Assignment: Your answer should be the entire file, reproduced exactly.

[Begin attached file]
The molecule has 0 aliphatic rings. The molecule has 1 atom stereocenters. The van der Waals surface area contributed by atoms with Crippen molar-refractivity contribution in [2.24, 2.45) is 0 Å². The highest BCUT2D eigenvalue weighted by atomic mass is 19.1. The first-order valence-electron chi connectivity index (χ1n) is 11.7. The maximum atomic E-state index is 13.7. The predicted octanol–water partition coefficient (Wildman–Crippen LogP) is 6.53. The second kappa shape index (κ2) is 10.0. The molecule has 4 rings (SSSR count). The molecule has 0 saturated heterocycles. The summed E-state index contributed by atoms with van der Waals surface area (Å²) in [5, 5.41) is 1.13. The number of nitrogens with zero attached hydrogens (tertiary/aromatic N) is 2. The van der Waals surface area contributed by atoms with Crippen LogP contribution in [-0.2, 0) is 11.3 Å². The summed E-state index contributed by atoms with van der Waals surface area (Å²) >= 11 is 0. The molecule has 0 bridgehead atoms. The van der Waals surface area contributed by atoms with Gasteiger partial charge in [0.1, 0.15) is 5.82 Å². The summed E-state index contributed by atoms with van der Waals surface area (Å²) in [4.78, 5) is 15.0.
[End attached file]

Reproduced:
The molecule has 0 aliphatic rings. The molecule has 1 atom stereocenters. The van der Waals surface area contributed by atoms with Crippen molar-refractivity contribution in [2.24, 2.45) is 0 Å². The highest BCUT2D eigenvalue weighted by atomic mass is 19.1. The first-order valence-electron chi connectivity index (χ1n) is 11.7. The maximum atomic E-state index is 13.7. The predicted octanol–water partition coefficient (Wildman–Crippen LogP) is 6.53. The second kappa shape index (κ2) is 10.0. The molecule has 4 rings (SSSR count). The molecule has 0 saturated heterocycles. The summed E-state index contributed by atoms with van der Waals surface area (Å²) in [5, 5.41) is 1.13. The number of nitrogens with zero attached hydrogens (tertiary/aromatic N) is 2. The van der Waals surface area contributed by atoms with Crippen LogP contribution in [-0.2, 0) is 11.3 Å². The summed E-state index contributed by atoms with van der Waals surface area (Å²) >= 11 is 0. The molecule has 0 bridgehead atoms. The van der Waals surface area contributed by atoms with Gasteiger partial charge in [0.1, 0.15) is 5.82 Å². The summed E-state index contributed by atoms with van der Waals surface area (Å²) in [4.78, 5) is 15.0.